By Milwaukee County Executive David Crowley
Every Wisconsinite deserves to be safe in their community. Violence is in our communities is a crisis that needs our attention and action, and like any public health issue, it starts with prevention.
We have to focus on the root causes and invest in interventions and community-based solutions, and when our leaders make decisions about where money goes, the trusted people and organizations who are already doing this work should be at the center of the process.
Gov. Tony Evers is doing just that. He understands the hard work happens at the local level. But years of cuts by the Republican-controlled legislature are forcing our cities, towns and community-based organizations to do more with less. They are starving local municipalities by refusing to increase localized funding that can be used on local priorities, including to fund public safety and first responders.
With the Republican-controlled legislature turning down Evers’ proposals to increase local revenue payments, he’s taken action on his own to get communities like Milwaukee the resources they need to invest in public safety. Last fall, Evers invested $45 million in violent crime prevention and crime victim services, including more than $8 million for the Office of Violence Prevention in Milwaukee for violence prevention and support for crime victims. And just last month, the governor announced an additional $50 million that included grants to help ensure fair and speedy trials and alleviate the backlog in our court systems caused by the pandemic.
We also need to take steps towards ending the gun violence epidemic. During his first term, Evers called on the Republican-controlled legislature to put aside partisan games and pass common-sense gun safety measures to protect Wisconsinites. But they rejected that proposal and went even further, attempting to make our state and our public schools less safe by allowing 18-year-olds to carry guns on school property. That kind of divisive policy making will only endanger our schools, teachers and our kids.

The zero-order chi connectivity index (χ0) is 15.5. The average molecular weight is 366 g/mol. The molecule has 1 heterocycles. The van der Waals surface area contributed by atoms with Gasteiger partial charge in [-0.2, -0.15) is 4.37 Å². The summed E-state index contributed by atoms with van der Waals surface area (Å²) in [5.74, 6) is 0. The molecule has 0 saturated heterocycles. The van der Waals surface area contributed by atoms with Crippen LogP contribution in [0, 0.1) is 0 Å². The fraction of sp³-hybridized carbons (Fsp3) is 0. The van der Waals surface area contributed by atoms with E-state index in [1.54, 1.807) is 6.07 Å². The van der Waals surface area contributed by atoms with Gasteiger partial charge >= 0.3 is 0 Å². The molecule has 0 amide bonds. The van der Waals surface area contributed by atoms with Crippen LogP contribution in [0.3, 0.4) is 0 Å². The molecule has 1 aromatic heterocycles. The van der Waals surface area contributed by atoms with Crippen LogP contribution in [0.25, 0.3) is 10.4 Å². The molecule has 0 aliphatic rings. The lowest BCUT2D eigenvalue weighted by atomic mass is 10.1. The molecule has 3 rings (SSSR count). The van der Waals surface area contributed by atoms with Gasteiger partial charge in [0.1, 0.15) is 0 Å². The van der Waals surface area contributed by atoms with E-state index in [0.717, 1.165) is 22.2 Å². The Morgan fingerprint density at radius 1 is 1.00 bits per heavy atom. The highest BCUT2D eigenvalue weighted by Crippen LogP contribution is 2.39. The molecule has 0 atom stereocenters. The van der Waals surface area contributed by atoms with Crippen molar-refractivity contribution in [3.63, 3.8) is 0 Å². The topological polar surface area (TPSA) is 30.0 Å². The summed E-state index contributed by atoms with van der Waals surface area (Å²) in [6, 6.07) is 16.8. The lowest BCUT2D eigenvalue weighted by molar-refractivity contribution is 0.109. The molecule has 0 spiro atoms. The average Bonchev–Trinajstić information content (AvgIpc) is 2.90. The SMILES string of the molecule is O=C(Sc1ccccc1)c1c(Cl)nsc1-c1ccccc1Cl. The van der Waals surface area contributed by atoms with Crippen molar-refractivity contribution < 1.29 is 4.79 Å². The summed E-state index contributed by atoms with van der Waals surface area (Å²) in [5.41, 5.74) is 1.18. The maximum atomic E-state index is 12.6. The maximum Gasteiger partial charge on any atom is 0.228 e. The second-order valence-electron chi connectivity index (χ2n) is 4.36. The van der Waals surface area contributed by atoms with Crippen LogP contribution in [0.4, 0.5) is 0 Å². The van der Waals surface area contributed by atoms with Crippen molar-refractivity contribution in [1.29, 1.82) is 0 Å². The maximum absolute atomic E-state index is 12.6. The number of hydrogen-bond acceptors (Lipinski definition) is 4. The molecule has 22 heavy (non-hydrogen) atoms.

But what’s most important is Evers recognizes that we also need to look at the whole picture – safer communities aren’t only about the court system or law enforcement, it’s also clean water, quality public education, access to health care and good paying jobs, mental health resources, access to public transit, safe roads to drive, bike, and walk on and more.
In his $50 million investment in our state, almost $20 million was earmarked to Milwaukee to help with community safety projects such as preventing reckless driving, a big issue in our region and something so preventable if we fill potholes, update our roads, and put pedestrian safety first with road design. Beyond that, Evers has prioritized improving our education system, with the first special education funding increase and largest investment in general aid in a decade in his latest budget. Evers announced in Milwaukee in December that on top of the funds in the budget, his administration was investing $110 million toward Wisconsin’s schools. Milwaukee Public Schools will receive about $9.6 million of the new funds.
Evers has also worked to bring much-needed funding to local communities across the state and support local efforts to address the opioid epidemic. Last July, the governor hosted a press conference in Waukesha County announcing a law directing a larger share of money towards local governments to help combat the opioid epidemic.
We can trust Evers to continue to do the right thing when it comes to public safety. Not only is he investing in community organizations, he’s also investing in improving every aspect of the Milwaukee region, so that every Wisconsinites can live a safe and healthy life. We need our leaders in every part of the state to follow his lead.